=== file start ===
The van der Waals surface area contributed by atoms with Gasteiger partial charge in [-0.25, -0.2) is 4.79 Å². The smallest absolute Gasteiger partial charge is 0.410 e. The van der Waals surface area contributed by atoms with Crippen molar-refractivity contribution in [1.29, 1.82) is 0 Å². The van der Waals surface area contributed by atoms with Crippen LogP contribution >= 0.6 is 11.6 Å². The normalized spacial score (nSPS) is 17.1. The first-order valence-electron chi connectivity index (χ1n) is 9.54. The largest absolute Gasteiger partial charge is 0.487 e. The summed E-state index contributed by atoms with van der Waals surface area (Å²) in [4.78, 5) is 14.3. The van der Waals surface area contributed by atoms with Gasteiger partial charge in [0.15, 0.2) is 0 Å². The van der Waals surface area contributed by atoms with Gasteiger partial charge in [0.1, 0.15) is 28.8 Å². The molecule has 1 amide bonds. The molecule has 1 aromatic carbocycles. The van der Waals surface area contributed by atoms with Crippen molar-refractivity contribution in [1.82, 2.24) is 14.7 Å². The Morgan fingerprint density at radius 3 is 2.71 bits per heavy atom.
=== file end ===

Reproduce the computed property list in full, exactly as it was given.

The van der Waals surface area contributed by atoms with Gasteiger partial charge in [-0.25, -0.2) is 4.79 Å². The smallest absolute Gasteiger partial charge is 0.410 e. The van der Waals surface area contributed by atoms with Crippen molar-refractivity contribution in [1.29, 1.82) is 0 Å². The van der Waals surface area contributed by atoms with Crippen LogP contribution >= 0.6 is 11.6 Å². The normalized spacial score (nSPS) is 17.1. The first-order valence-electron chi connectivity index (χ1n) is 9.54. The largest absolute Gasteiger partial charge is 0.487 e. The summed E-state index contributed by atoms with van der Waals surface area (Å²) in [4.78, 5) is 14.3. The van der Waals surface area contributed by atoms with Gasteiger partial charge in [0.15, 0.2) is 0 Å². The van der Waals surface area contributed by atoms with Gasteiger partial charge in [0.1, 0.15) is 28.8 Å². The molecule has 1 amide bonds. The molecule has 1 aromatic carbocycles. The van der Waals surface area contributed by atoms with Crippen molar-refractivity contribution in [1.82, 2.24) is 14.7 Å². The Morgan fingerprint density at radius 3 is 2.71 bits per heavy atom.